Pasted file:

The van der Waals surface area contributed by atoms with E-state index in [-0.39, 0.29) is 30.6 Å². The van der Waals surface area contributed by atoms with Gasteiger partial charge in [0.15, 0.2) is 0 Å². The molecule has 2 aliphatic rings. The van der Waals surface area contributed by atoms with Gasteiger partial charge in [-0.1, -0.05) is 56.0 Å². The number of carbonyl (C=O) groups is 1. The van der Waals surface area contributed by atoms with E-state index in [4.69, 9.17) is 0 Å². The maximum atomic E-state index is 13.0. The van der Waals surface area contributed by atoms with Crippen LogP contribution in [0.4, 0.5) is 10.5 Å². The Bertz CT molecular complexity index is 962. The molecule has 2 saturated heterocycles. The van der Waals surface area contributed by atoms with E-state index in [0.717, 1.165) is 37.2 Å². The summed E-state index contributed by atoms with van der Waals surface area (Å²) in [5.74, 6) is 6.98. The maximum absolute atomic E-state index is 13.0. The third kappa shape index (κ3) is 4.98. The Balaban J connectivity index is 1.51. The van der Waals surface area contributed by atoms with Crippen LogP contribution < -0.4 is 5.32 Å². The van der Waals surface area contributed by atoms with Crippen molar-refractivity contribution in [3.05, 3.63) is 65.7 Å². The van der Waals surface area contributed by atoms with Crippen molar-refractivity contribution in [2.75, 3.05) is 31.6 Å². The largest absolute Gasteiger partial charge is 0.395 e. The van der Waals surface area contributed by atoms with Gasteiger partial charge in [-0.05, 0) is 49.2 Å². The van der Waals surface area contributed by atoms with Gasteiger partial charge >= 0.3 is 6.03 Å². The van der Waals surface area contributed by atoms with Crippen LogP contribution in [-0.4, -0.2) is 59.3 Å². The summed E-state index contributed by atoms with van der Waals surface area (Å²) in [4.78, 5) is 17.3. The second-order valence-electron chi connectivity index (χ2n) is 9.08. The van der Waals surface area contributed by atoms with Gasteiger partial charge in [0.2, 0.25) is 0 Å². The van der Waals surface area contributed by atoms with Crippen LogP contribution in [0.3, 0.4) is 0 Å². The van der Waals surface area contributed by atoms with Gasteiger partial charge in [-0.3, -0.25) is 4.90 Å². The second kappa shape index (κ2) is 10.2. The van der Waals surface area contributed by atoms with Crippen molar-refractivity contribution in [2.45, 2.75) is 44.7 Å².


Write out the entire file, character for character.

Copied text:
The van der Waals surface area contributed by atoms with E-state index in [-0.39, 0.29) is 30.6 Å². The van der Waals surface area contributed by atoms with Gasteiger partial charge in [0.15, 0.2) is 0 Å². The molecule has 2 aliphatic rings. The van der Waals surface area contributed by atoms with Gasteiger partial charge in [-0.1, -0.05) is 56.0 Å². The number of carbonyl (C=O) groups is 1. The van der Waals surface area contributed by atoms with E-state index in [4.69, 9.17) is 0 Å². The maximum atomic E-state index is 13.0. The van der Waals surface area contributed by atoms with Crippen LogP contribution in [0.4, 0.5) is 10.5 Å². The Bertz CT molecular complexity index is 962. The molecule has 2 saturated heterocycles. The van der Waals surface area contributed by atoms with E-state index in [0.717, 1.165) is 37.2 Å². The summed E-state index contributed by atoms with van der Waals surface area (Å²) in [5.74, 6) is 6.98. The maximum absolute atomic E-state index is 13.0. The third kappa shape index (κ3) is 4.98. The Balaban J connectivity index is 1.51. The van der Waals surface area contributed by atoms with Crippen LogP contribution < -0.4 is 5.32 Å². The van der Waals surface area contributed by atoms with Crippen molar-refractivity contribution in [3.05, 3.63) is 65.7 Å². The van der Waals surface area contributed by atoms with Crippen molar-refractivity contribution in [2.75, 3.05) is 31.6 Å². The largest absolute Gasteiger partial charge is 0.395 e. The van der Waals surface area contributed by atoms with Gasteiger partial charge in [-0.05, 0) is 49.2 Å². The van der Waals surface area contributed by atoms with Gasteiger partial charge >= 0.3 is 6.03 Å². The van der Waals surface area contributed by atoms with Crippen LogP contribution in [-0.4, -0.2) is 59.3 Å². The summed E-state index contributed by atoms with van der Waals surface area (Å²) in [4.78, 5) is 17.3. The second-order valence-electron chi connectivity index (χ2n) is 9.08. The van der Waals surface area contributed by atoms with Gasteiger partial charge in [0.2, 0.25) is 0 Å². The van der Waals surface area contributed by atoms with Crippen LogP contribution in [0.3, 0.4) is 0 Å². The van der Waals surface area contributed by atoms with Gasteiger partial charge in [-0.3, -0.25) is 4.90 Å². The second kappa shape index (κ2) is 10.2. The van der Waals surface area contributed by atoms with Crippen molar-refractivity contribution in [2.45, 2.75) is 44.7 Å².